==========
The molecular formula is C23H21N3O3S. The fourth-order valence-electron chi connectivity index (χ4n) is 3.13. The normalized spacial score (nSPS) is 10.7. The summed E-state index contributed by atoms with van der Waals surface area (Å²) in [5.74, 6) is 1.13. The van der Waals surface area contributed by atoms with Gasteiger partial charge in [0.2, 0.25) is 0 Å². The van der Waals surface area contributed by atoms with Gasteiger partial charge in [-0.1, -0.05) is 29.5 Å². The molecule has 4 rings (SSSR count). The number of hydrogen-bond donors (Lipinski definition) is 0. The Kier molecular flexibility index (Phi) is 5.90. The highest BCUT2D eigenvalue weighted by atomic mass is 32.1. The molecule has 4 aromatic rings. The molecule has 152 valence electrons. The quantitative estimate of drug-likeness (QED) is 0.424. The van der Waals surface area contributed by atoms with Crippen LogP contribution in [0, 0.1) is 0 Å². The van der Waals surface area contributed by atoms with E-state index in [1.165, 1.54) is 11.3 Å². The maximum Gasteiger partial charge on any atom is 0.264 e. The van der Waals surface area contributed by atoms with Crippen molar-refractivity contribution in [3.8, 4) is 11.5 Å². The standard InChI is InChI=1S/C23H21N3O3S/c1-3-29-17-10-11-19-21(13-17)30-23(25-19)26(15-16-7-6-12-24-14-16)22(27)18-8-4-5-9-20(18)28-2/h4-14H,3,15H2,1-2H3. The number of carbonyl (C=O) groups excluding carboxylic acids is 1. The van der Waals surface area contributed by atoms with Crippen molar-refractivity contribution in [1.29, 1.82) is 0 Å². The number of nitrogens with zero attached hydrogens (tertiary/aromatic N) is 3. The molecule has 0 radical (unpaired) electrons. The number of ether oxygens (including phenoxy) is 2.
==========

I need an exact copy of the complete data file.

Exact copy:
The molecular formula is C23H21N3O3S. The fourth-order valence-electron chi connectivity index (χ4n) is 3.13. The normalized spacial score (nSPS) is 10.7. The summed E-state index contributed by atoms with van der Waals surface area (Å²) in [5.74, 6) is 1.13. The van der Waals surface area contributed by atoms with Gasteiger partial charge in [0.2, 0.25) is 0 Å². The van der Waals surface area contributed by atoms with Gasteiger partial charge in [-0.1, -0.05) is 29.5 Å². The molecule has 4 rings (SSSR count). The number of hydrogen-bond donors (Lipinski definition) is 0. The Kier molecular flexibility index (Phi) is 5.90. The highest BCUT2D eigenvalue weighted by atomic mass is 32.1. The molecule has 4 aromatic rings. The molecule has 152 valence electrons. The quantitative estimate of drug-likeness (QED) is 0.424. The van der Waals surface area contributed by atoms with Crippen LogP contribution in [0, 0.1) is 0 Å². The van der Waals surface area contributed by atoms with E-state index in [1.165, 1.54) is 11.3 Å². The maximum Gasteiger partial charge on any atom is 0.264 e. The van der Waals surface area contributed by atoms with Crippen molar-refractivity contribution in [3.8, 4) is 11.5 Å². The standard InChI is InChI=1S/C23H21N3O3S/c1-3-29-17-10-11-19-21(13-17)30-23(25-19)26(15-16-7-6-12-24-14-16)22(27)18-8-4-5-9-20(18)28-2/h4-14H,3,15H2,1-2H3. The number of carbonyl (C=O) groups excluding carboxylic acids is 1. The van der Waals surface area contributed by atoms with Crippen molar-refractivity contribution in [1.29, 1.82) is 0 Å². The number of nitrogens with zero attached hydrogens (tertiary/aromatic N) is 3. The molecule has 0 radical (unpaired) electrons. The number of ether oxygens (including phenoxy) is 2.